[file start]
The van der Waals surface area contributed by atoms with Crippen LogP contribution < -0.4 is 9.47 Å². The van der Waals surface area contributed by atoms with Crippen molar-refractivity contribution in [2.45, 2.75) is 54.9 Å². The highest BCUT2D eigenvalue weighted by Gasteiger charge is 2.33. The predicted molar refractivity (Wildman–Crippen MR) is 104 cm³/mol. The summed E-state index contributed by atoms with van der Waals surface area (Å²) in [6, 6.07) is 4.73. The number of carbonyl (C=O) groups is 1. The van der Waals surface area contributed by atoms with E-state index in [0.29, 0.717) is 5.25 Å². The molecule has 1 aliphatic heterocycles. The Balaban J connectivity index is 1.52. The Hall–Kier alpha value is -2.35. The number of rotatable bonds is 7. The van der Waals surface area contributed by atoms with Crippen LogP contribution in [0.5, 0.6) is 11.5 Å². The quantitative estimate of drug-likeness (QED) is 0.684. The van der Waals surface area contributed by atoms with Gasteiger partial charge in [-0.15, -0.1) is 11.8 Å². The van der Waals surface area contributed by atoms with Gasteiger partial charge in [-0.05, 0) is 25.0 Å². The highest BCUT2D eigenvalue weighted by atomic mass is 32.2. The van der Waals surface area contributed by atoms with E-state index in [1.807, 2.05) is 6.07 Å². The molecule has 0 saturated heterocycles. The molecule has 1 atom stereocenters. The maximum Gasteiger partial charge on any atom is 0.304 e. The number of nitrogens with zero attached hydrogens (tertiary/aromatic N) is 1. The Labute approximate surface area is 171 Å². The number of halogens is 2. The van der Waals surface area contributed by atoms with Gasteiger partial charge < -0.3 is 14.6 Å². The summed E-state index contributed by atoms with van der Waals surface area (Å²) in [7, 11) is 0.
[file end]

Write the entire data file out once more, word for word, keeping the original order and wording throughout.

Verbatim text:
The van der Waals surface area contributed by atoms with Crippen LogP contribution < -0.4 is 9.47 Å². The van der Waals surface area contributed by atoms with Crippen molar-refractivity contribution in [2.45, 2.75) is 54.9 Å². The highest BCUT2D eigenvalue weighted by Gasteiger charge is 2.33. The predicted molar refractivity (Wildman–Crippen MR) is 104 cm³/mol. The summed E-state index contributed by atoms with van der Waals surface area (Å²) in [6, 6.07) is 4.73. The number of carbonyl (C=O) groups is 1. The van der Waals surface area contributed by atoms with E-state index in [0.29, 0.717) is 5.25 Å². The molecule has 1 aliphatic heterocycles. The Balaban J connectivity index is 1.52. The Hall–Kier alpha value is -2.35. The number of rotatable bonds is 7. The van der Waals surface area contributed by atoms with Crippen LogP contribution in [0.5, 0.6) is 11.5 Å². The quantitative estimate of drug-likeness (QED) is 0.684. The van der Waals surface area contributed by atoms with Gasteiger partial charge in [-0.15, -0.1) is 11.8 Å². The van der Waals surface area contributed by atoms with Gasteiger partial charge in [-0.05, 0) is 25.0 Å². The highest BCUT2D eigenvalue weighted by atomic mass is 32.2. The van der Waals surface area contributed by atoms with E-state index in [1.807, 2.05) is 6.07 Å². The molecule has 0 saturated heterocycles. The molecule has 1 atom stereocenters. The maximum Gasteiger partial charge on any atom is 0.304 e. The number of nitrogens with zero attached hydrogens (tertiary/aromatic N) is 1. The Labute approximate surface area is 171 Å². The number of halogens is 2. The van der Waals surface area contributed by atoms with Gasteiger partial charge < -0.3 is 14.6 Å². The summed E-state index contributed by atoms with van der Waals surface area (Å²) in [7, 11) is 0.